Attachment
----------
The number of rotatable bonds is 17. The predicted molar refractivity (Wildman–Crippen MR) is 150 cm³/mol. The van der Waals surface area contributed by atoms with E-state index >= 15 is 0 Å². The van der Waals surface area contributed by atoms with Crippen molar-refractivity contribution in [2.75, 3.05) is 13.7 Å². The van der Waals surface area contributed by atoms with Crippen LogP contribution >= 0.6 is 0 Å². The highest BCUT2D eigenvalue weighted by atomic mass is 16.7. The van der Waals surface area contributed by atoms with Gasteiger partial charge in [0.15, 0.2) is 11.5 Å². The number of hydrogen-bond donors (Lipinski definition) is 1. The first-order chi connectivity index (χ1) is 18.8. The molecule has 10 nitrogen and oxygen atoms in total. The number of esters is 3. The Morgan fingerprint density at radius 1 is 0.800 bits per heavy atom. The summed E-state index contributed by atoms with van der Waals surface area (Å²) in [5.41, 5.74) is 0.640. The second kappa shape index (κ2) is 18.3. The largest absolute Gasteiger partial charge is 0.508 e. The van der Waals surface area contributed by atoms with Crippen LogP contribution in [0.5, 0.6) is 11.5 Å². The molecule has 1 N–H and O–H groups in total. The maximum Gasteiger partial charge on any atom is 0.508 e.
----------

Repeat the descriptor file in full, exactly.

The number of rotatable bonds is 17. The predicted molar refractivity (Wildman–Crippen MR) is 150 cm³/mol. The van der Waals surface area contributed by atoms with E-state index >= 15 is 0 Å². The van der Waals surface area contributed by atoms with Crippen molar-refractivity contribution in [2.75, 3.05) is 13.7 Å². The van der Waals surface area contributed by atoms with Crippen LogP contribution >= 0.6 is 0 Å². The highest BCUT2D eigenvalue weighted by atomic mass is 16.7. The van der Waals surface area contributed by atoms with Gasteiger partial charge in [0.15, 0.2) is 11.5 Å². The number of hydrogen-bond donors (Lipinski definition) is 1. The first-order chi connectivity index (χ1) is 18.8. The molecule has 10 nitrogen and oxygen atoms in total. The number of esters is 3. The Morgan fingerprint density at radius 1 is 0.800 bits per heavy atom. The summed E-state index contributed by atoms with van der Waals surface area (Å²) in [5.41, 5.74) is 0.640. The second kappa shape index (κ2) is 18.3. The largest absolute Gasteiger partial charge is 0.508 e. The van der Waals surface area contributed by atoms with Crippen LogP contribution in [0.5, 0.6) is 11.5 Å². The molecule has 1 N–H and O–H groups in total. The maximum Gasteiger partial charge on any atom is 0.508 e.